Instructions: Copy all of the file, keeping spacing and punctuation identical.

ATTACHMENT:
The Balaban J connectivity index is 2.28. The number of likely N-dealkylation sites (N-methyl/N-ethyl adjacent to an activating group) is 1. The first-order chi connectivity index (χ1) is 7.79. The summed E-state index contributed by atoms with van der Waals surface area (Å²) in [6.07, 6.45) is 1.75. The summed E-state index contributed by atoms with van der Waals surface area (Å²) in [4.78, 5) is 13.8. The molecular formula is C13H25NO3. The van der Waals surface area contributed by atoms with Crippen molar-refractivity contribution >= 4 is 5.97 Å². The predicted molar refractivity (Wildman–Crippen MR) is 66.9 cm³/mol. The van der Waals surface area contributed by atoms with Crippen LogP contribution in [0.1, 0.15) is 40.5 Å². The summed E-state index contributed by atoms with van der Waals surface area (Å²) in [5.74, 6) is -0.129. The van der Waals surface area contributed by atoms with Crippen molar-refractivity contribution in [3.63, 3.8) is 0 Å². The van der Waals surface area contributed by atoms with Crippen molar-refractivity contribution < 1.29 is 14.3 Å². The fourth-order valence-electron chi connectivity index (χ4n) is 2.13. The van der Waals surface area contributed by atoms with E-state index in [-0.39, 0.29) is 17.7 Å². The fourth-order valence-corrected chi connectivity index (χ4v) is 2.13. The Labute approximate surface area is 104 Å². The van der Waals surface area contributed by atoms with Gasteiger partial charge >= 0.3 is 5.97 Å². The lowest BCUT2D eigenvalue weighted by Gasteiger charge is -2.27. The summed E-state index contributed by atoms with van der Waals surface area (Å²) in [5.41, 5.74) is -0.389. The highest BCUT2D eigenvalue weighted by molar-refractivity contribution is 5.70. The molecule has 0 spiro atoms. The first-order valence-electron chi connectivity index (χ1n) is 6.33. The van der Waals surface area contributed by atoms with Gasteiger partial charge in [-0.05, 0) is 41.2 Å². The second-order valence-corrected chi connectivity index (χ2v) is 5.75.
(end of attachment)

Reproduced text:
The Balaban J connectivity index is 2.28. The number of likely N-dealkylation sites (N-methyl/N-ethyl adjacent to an activating group) is 1. The first-order chi connectivity index (χ1) is 7.79. The summed E-state index contributed by atoms with van der Waals surface area (Å²) in [6.07, 6.45) is 1.75. The summed E-state index contributed by atoms with van der Waals surface area (Å²) in [4.78, 5) is 13.8. The molecular formula is C13H25NO3. The van der Waals surface area contributed by atoms with Crippen molar-refractivity contribution >= 4 is 5.97 Å². The predicted molar refractivity (Wildman–Crippen MR) is 66.9 cm³/mol. The van der Waals surface area contributed by atoms with Crippen LogP contribution in [0.1, 0.15) is 40.5 Å². The summed E-state index contributed by atoms with van der Waals surface area (Å²) in [5.74, 6) is -0.129. The van der Waals surface area contributed by atoms with Crippen molar-refractivity contribution in [3.63, 3.8) is 0 Å². The van der Waals surface area contributed by atoms with Crippen molar-refractivity contribution < 1.29 is 14.3 Å². The fourth-order valence-electron chi connectivity index (χ4n) is 2.13. The van der Waals surface area contributed by atoms with E-state index in [-0.39, 0.29) is 17.7 Å². The fourth-order valence-corrected chi connectivity index (χ4v) is 2.13. The Labute approximate surface area is 104 Å². The van der Waals surface area contributed by atoms with Gasteiger partial charge >= 0.3 is 5.97 Å². The lowest BCUT2D eigenvalue weighted by Gasteiger charge is -2.27. The summed E-state index contributed by atoms with van der Waals surface area (Å²) in [5.41, 5.74) is -0.389. The highest BCUT2D eigenvalue weighted by molar-refractivity contribution is 5.70. The molecule has 0 spiro atoms. The first-order valence-electron chi connectivity index (χ1n) is 6.33. The van der Waals surface area contributed by atoms with Gasteiger partial charge in [-0.05, 0) is 41.2 Å². The second-order valence-corrected chi connectivity index (χ2v) is 5.75.